Actin News and Research RSS Feed - Actin News and Research

Sciatic nerve injury can cause differential expression of microRNAs in dorsal root ganglia

Sciatic nerve injury can cause differential expression of microRNAs in dorsal root ganglia

Slit-Robo GTPase-activating protein 3 contains a Rho GAP domain that regulates the activities of Rho family GTPases and affects actin polymerization, which influences dendrite elaboration, neurite outgrowth and axon guidance, contributing to neural regeneration. [More]
New approach for developing personalized gene therapies to treat retinitis pigmentosa

New approach for developing personalized gene therapies to treat retinitis pigmentosa

Columbia University Medical Center researchers have created a way to develop personalized gene therapies for patients with retinitis pigmentosa (RP), a leading cause of vision loss. [More]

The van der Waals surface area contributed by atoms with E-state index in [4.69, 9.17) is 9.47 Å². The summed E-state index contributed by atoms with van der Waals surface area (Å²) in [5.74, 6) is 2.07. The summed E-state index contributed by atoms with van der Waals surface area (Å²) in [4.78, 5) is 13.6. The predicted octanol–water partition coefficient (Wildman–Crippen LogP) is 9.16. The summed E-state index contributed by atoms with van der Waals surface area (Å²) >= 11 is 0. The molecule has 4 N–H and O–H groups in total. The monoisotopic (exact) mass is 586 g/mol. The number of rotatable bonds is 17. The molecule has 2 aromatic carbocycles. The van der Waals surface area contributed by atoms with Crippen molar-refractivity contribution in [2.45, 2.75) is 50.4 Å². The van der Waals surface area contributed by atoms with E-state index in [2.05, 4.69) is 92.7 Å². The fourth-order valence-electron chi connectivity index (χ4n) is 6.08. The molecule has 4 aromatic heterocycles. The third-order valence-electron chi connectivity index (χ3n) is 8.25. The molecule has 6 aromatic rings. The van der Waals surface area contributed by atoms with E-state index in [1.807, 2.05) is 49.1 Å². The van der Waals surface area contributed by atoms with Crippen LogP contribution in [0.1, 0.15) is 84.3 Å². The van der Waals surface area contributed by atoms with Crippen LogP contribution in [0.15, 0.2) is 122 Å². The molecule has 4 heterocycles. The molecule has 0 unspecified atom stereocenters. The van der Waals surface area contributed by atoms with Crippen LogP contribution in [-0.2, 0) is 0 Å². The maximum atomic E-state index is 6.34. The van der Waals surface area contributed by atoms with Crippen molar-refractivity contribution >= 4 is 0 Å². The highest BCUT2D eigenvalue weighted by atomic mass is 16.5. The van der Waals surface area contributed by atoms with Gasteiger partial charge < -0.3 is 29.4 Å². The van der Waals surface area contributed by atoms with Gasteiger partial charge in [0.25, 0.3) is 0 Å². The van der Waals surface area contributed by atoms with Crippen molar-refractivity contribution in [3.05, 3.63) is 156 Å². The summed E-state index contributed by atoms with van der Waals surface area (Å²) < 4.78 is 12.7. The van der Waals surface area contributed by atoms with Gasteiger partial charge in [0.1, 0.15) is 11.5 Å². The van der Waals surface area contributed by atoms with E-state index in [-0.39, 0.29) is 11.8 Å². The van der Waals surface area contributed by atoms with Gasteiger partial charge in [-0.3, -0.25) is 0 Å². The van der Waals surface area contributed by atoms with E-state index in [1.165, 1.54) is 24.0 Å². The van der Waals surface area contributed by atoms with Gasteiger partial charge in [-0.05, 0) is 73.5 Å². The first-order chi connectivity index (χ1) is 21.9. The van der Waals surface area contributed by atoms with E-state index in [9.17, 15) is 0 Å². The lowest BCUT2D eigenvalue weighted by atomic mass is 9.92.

Researchers discover signaling pathway in cancer cells that invades nearby tissues

Researchers discover signaling pathway in cancer cells that invades nearby tissues

Researchers at Albert Einstein College of Medicine of Yeshiva University have discovered a signaling pathway in cancer cells that controls their ability to invade nearby tissues in a finely orchestrated manner. [More]
New fluorescent molecule paves way for easier and higher quality imaging of cells

New fluorescent molecule paves way for easier and higher quality imaging of cells

Like our own bodies, cells have their own skeletons called 'cytoskeletons' and are made of proteins instead of bones. [More]
GSA announce winners of GSA Poster Awards at 55th Annual Drosophila Research Conference